This case deals with average weekly wage calculation. The employee was a hockey player who had a history of playing for both minor league teams but was often called up to play games for the NHL. He obtained a position with the Minnesota Wild for the 2006-2007 hockey season. During that season, he played a number of games for the Houston Aeros, a minor league club for the Wild, and was then called up to play for the Wild. On November 6, 2006, he was injured during a Wild game when he was checked into the boards and sustained an intramuscular hematoma. When he was eventually cleared to play hockey again, he returned to the Houston Aeros and finished the season there. After that, he was released by the Wild and went to another minor league team.
At the time of his injury, he had what was called a “two-way contract” with the Wild. Under the contract, when he played for the Houston Aeros, he was paid a salary of $125,000 per year. When he played in the NHL, his salary was $450,000. When this went to hearing, one of the issues was average weekly wage. The employee alleged a wage of $12,032.10, based on his NHL salary. The Employer and Insurer proposed two alternatives for the wage. First, they argued the Employee was essentially a minor-league player who was injured after playing only four games in the NHL that particular season, so his wage should be based on his minor league salary, which equated to $2,406.42 per week. In the alternative, they put together a calculation based on the percentage of time the Employee spent in the NHL versus the minor league. They calculated that, in the 34 days prior to the injury, the employee spent 24 days, or 70.59% of his time in the minor league, and 10 days or about 29.41% of his time with the Wild. Applying those percentages to the weekly salaries resulted in a wage of $4,241.98 ($450,000 ÷ 52 = $8,653.85 x 29.41% = $2,545.10 and $125,000 ÷ 52 = $2,403.85 x 70.59% = $1,696.88. $2,545.10 + $1,696.88 = $4,241.98).
The compensation judge found that the wage was $4,241.88, based on the above formula. On appeal, the W.C.C.A. affirmed the wage determination. The court noted that the object of the wage determination is to arrive at a fair approximation of the employee’s probable future earning capacity. The Employer and Insurer argued that the NHL wages should be ignored. The court noted that, although the Employee only played for the Wild for a limited amount of time, it was speculative to assume that the Employee would not have stayed with the Wild had the injury not occurred. We cannot assume then, that he would have gone back down to the minor leagues had the injury not occurred. We have to take the Wild salary into account because the Employee was playing for them at the time of the injury, and could have continued to play for them. He had the skill and expertise to play in the NHL, prior to the injury. However, it would also be an error to conclude that the NHL wage was an accurate measure of his earning capacity given his previous employment history in the minor leagues. Therefore, the W.C.C.A. found that the compensation judge’s determination of wage did not either unfairly overstate or understate the Employee’s earning capacity. The court found this was a reasonable method of calculating average weekly wage.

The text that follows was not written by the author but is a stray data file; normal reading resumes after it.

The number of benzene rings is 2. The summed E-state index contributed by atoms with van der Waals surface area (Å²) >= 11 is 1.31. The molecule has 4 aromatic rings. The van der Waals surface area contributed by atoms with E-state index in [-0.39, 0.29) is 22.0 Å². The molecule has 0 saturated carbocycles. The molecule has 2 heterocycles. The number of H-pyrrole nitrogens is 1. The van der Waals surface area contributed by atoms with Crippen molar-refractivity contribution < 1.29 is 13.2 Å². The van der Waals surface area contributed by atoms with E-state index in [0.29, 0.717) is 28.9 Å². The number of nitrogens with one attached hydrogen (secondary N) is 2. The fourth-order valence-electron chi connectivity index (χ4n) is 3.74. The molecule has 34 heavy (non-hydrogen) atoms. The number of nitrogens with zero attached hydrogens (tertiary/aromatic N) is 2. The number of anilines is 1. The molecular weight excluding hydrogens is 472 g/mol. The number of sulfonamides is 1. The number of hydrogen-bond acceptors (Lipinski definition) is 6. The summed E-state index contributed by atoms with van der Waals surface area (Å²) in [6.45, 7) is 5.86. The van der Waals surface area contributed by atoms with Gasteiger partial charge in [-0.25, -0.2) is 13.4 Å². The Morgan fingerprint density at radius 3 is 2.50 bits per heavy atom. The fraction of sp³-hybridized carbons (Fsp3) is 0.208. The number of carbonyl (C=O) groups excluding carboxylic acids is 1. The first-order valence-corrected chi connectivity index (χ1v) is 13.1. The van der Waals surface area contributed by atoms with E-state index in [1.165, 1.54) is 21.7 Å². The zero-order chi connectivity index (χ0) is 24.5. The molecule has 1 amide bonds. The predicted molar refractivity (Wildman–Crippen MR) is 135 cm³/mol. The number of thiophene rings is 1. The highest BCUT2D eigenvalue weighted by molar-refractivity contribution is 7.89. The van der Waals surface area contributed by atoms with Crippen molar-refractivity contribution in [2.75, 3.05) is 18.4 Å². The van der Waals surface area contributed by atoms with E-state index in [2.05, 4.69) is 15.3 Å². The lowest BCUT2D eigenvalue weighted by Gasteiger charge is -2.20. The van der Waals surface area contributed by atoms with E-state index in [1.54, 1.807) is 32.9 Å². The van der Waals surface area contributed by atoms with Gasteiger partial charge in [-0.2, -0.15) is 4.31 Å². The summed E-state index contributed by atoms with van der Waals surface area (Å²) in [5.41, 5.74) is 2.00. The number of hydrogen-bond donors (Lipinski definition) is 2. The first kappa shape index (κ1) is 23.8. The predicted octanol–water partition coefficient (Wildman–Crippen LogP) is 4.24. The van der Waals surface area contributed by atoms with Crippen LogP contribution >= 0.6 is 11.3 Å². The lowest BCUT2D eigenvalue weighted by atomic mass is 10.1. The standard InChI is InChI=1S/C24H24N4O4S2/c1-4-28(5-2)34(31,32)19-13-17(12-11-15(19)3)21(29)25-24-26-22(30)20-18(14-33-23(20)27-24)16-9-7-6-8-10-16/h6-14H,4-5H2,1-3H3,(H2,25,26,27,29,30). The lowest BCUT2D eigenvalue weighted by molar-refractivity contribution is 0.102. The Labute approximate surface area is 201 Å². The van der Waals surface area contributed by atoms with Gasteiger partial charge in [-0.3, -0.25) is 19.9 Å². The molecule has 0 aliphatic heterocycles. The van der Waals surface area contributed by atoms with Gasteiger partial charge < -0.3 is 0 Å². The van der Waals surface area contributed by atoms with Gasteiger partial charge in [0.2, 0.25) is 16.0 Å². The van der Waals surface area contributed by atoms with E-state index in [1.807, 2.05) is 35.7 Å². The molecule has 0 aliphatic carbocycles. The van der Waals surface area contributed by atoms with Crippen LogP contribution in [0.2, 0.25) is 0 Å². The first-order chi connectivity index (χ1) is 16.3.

This case gives us a new method of calculating average weekly wage where, during the period prior to the injury, the employee works different jobs and earns substantially disparate wages. This case shows that we do not need to just assume the wage the Employee was earning at the time of his injury is reflective of his earning capacity; instead we can use a new calculation based on the percentages of time the employee earned certain wages prior to the injury, resulting in a lower average weekly wage.